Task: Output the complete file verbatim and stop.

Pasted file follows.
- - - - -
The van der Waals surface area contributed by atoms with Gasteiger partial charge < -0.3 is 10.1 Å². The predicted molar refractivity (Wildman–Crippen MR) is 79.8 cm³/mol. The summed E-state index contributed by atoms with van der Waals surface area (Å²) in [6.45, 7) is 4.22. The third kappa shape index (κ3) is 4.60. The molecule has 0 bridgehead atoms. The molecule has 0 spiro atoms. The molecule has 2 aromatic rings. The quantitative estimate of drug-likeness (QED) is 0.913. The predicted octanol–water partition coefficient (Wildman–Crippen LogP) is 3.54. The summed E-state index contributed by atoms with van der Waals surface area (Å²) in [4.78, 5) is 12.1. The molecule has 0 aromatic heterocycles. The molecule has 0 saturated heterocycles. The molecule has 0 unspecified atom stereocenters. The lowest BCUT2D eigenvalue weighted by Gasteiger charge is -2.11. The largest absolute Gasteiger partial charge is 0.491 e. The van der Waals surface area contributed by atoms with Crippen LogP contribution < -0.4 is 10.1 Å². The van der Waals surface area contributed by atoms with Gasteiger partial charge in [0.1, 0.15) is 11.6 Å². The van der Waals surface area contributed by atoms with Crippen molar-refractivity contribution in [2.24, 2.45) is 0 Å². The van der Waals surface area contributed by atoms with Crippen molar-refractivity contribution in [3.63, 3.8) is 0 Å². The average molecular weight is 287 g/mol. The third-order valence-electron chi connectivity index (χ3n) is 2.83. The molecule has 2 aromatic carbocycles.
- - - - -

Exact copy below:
The van der Waals surface area contributed by atoms with Gasteiger partial charge < -0.3 is 10.1 Å². The predicted molar refractivity (Wildman–Crippen MR) is 79.8 cm³/mol. The summed E-state index contributed by atoms with van der Waals surface area (Å²) in [6.45, 7) is 4.22. The third kappa shape index (κ3) is 4.60. The molecule has 0 bridgehead atoms. The molecule has 0 spiro atoms. The molecule has 2 aromatic rings. The quantitative estimate of drug-likeness (QED) is 0.913. The predicted octanol–water partition coefficient (Wildman–Crippen LogP) is 3.54. The summed E-state index contributed by atoms with van der Waals surface area (Å²) in [4.78, 5) is 12.1. The molecule has 0 aromatic heterocycles. The molecule has 0 saturated heterocycles. The molecule has 0 unspecified atom stereocenters. The lowest BCUT2D eigenvalue weighted by Gasteiger charge is -2.11. The largest absolute Gasteiger partial charge is 0.491 e. The van der Waals surface area contributed by atoms with Crippen LogP contribution < -0.4 is 10.1 Å². The van der Waals surface area contributed by atoms with Gasteiger partial charge in [0.1, 0.15) is 11.6 Å². The van der Waals surface area contributed by atoms with Crippen molar-refractivity contribution in [2.24, 2.45) is 0 Å². The van der Waals surface area contributed by atoms with Crippen molar-refractivity contribution in [3.63, 3.8) is 0 Å². The average molecular weight is 287 g/mol. The third-order valence-electron chi connectivity index (χ3n) is 2.83. The molecule has 2 aromatic carbocycles.